By consolidating all tolerance trait genes within this mega variety, farmers can benefit from enhanced adaptability to diverse environmental challenges. This comprehensive approach ensures that the smart varieties endure droughts, submergence, and extreme temperatures. Moreover, they provide a vital safety net for farmers during extreme climates. Essentially, it functions as an insurance policy, offering a reliable cushion against the uncertainties posed by climate change.

Q: How affordable are these seeds for the small farmers?

A: Certainly! The affordability factor is quite significant in this context. However, the initial cost is notably high due to the nature of it being a research project. This high cost encompasses various aspects such as assembling the seed and incorporating essential characteristics.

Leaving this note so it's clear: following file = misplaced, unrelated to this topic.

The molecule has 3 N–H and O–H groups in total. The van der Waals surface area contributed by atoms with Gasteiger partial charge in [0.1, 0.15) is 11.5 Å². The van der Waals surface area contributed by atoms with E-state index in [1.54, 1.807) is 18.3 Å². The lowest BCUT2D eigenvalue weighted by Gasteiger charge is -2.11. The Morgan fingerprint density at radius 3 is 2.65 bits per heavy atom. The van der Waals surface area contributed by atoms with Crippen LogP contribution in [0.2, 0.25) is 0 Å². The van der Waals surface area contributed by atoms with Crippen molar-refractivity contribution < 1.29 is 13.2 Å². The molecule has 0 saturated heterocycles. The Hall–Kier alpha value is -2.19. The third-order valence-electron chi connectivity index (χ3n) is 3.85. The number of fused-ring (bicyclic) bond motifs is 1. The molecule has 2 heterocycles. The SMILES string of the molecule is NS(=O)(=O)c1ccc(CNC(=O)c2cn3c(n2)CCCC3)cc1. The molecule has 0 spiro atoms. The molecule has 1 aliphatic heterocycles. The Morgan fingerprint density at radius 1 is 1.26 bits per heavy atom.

Cutting-edge research techniques, including genomic selection and gene editing, contribute to the overall expenses. These methods, with their high throughputs, play a crucial role in transferring stress-resistant traits into the seed. This seed will undergo a phased distribution – starting with a pilot input, followed by a major input, and ultimately reaching the farmers.

The responsibility for the initial cost lies jointly with the public sector and private sector partnerships. Despite the upfront investment, the aim is for farmers to benefit from the technology over an extended period, ensuring sustainable usage for many years.

Q: To what extent is your value chain seamlessly integrated to facilitate the transition of seeds from the laboratory to the field?